Healthy Farms - Healthy Agriculture
House sparrows, starlings, pigeons, and swallows commonly inhabit barns on livestock farms. Geese and wild turkeys often share ponds or pastures with livestock. Birds can spread salmonellosis and avian tuberculosis (which cross-reacts with bovine tuberculosis tests). They also can carry the organisms that cause enteric bacterial diseases, fungal diseases, Q fever and other diseases associated with mastitis and abortion, tapeworms and other parasites. Most of these diseases are also transmittable to humans.
Not only can birds spread disease onto healthy farms, but they can also be an expensive nuisance. A starling will eat 50% of its body weight in grain each day. Nests that are made in barns close to the heat of a light fixture or bad wiring can be a fire hazard.
To reduce the exposure of livestock to birds and their droppings, first evaluate the current presence of birds on the farm.
- Identify places on the farm where birds like to nest, bathe, and perch.
- Inspect the farm for places where there are lots of bird droppings.
- Observe whether birds perch on or above livestock
- Observe whether birds bathe in livestock water troughs.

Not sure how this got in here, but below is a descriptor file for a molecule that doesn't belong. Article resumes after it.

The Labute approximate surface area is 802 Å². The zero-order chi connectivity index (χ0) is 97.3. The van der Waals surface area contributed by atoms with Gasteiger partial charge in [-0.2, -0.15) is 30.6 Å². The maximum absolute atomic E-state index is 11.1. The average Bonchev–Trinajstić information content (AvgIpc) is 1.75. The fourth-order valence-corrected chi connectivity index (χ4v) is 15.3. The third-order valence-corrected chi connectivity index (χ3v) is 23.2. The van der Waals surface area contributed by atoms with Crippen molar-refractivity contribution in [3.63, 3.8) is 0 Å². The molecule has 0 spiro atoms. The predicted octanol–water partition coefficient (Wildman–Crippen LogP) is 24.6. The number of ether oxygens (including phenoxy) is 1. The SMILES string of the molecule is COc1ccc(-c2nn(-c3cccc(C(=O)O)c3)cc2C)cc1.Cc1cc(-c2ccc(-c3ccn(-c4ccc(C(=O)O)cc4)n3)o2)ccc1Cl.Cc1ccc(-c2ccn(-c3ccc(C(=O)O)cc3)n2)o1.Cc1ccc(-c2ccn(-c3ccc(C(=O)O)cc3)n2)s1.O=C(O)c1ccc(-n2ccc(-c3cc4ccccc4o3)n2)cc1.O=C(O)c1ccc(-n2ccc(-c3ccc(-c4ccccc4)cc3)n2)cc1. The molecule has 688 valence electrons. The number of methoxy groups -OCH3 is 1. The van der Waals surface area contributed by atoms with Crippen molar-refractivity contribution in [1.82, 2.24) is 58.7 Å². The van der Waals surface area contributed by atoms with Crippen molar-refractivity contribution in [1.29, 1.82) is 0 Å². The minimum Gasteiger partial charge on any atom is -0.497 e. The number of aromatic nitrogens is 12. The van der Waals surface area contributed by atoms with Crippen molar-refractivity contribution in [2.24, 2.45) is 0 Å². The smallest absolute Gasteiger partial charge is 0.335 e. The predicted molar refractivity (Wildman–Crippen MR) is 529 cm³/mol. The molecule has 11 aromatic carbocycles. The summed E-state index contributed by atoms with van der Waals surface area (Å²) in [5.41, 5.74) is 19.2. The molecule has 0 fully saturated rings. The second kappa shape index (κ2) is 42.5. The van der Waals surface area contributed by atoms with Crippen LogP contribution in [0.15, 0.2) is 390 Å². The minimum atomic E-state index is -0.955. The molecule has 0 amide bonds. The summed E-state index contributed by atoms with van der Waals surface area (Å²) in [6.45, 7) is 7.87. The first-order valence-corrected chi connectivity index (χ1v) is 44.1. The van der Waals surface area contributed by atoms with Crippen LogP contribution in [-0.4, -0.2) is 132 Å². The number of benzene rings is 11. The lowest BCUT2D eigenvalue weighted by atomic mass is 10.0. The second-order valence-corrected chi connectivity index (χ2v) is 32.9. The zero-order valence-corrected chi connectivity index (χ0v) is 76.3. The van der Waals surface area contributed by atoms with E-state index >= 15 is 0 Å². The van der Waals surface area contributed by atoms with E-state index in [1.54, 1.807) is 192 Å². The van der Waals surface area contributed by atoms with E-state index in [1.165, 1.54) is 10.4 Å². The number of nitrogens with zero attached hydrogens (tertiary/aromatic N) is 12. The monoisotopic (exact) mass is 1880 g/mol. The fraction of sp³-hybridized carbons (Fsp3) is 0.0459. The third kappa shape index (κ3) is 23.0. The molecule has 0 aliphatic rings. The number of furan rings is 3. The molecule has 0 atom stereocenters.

Where birds are a problem, bird detractors should be considered. Options include recordings of distress calls, whistles that make an irritating sound, as well as visual detractors, bird netting, and reflectors. Use of these methods is still no guarantee that all birds will stay off the farm. Attracting raptors like Red-tailed Hawks may help.
Additional maintenance procedures should be followed to keep birds and droppings away from the herd's feed and water.
- Clean out water troughs and feed bunks daily.
- Keep livestock away from ponds where birds congregate.
- Keep stored feed well-covered.
- Install screening to prevent birds from accessing barns.
- Destroy nests and eggs of nuisance birds.
- Thin stands of trees where starlings would roost.
- Discourage migrating flocks of birds from stopping at your farm.
Last modified October 06 2010 09:20 PM